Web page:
As the lockdown began easing, a few cruise ships started sailing again – only to be met with a flood of headlines about passengers testing positive for coronavirus.
There was one serious outbreak, on a Hurtigruten ship, but the rest?
US small ship line UnCruise sailed off on its first Alaskan voyage, only to have to turn back when a positive result came through from a passenger who had been tested on arrival in the state. Fellow guests were put in quarantine on board and ten other cruises were cancelled. What happened next? The passenger subsequently tested negative. ‘There was zero virus transmission on board,’ an UnCruise spokeswoman said.
In the South Pacific, the cruise ship Paul Gauguin had to cut short its first voyage for international passengers when a young American guest tested positive in routine checks on board. Passengers were confined to their cabins and the affected woman and her mother, who tested negative, were put into isolation. It turned out that none of the other guests gave a positive result.
A passenger on SeaDream I, which has been sailing off the Norwegian coast, tested positive after arriving back in Denmark. All other passengers were quarantined and checked but they came back negative, as did the original guest in a later test.
So in three affected voyages, only three passengers tested positive – and two of them quickly gave a negative result on a follow-up check. Even with false negatives being more likely than false positives, there was no spread.
Other stories have concentrated on crew testing positive, even when there are no passengers yet on board.
At the same time, sailings by Ponant, Mein Schiff, Hapag-Lloyd Cruises, Variety Cruises, Dream Cruises and the 58 riverboats operating in Europe which didn’t have any suspected cases haven’t made the news.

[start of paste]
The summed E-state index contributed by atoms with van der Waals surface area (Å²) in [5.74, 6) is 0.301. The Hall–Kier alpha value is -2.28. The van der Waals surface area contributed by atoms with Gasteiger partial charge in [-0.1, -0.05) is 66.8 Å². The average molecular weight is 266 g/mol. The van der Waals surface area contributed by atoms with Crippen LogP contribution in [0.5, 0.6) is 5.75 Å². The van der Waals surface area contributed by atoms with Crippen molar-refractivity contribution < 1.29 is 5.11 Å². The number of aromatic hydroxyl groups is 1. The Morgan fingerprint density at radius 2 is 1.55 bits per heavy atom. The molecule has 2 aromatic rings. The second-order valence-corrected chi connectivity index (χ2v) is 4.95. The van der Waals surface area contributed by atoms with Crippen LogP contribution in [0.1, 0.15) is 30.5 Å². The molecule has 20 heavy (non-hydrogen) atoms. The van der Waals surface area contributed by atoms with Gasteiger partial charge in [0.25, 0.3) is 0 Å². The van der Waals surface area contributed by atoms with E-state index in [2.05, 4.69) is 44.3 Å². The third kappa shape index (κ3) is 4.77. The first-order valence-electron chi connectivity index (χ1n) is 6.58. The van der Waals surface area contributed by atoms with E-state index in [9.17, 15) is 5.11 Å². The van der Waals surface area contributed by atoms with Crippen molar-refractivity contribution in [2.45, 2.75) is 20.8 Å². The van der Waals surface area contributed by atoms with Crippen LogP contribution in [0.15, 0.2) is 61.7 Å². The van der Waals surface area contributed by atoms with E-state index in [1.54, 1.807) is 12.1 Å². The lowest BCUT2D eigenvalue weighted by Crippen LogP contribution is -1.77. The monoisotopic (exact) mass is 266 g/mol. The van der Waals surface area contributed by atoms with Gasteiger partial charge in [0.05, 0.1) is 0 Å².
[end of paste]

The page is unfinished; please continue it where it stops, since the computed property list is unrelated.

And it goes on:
So we are left with the incident on the Hurtigruten ship Roald Amundsen, where 41 crew and 21 passengers tested positive. The company itself admits that procedures broke down and has asked an outside agency to conduct an investigation. There’s no doubt this was wrong and lessons should be learned.
Soon the first ships of MSC Cruises, Costa and Aida will be sailing again, with strict new measures in place to prevent cases of coronavirus, while more cautious cruise lines have pushed back their restarts to November, December or even next year.
Cruise lovers will be hoping that a prolonged series of incident-free voyages will help put the errors of Hurtigruten into context as an isolated incident, while critics will leap with glee on any signs that the industry is anywhere near as liable to coronavirus cases as any similar operation on land.
I certainly don’t want to downplay the risk of coronavirus and, as part of the media, I believe it’s right that journalists highlight problems in any industry that could affect its customers. But we must all keep such reports in context and follow up afterwards to find out how serious they really were.
For the sake of the multi-billion-pound industry and the thousands of jobs that depend on cruising, let’s hope from now the only positive results will be the headlines.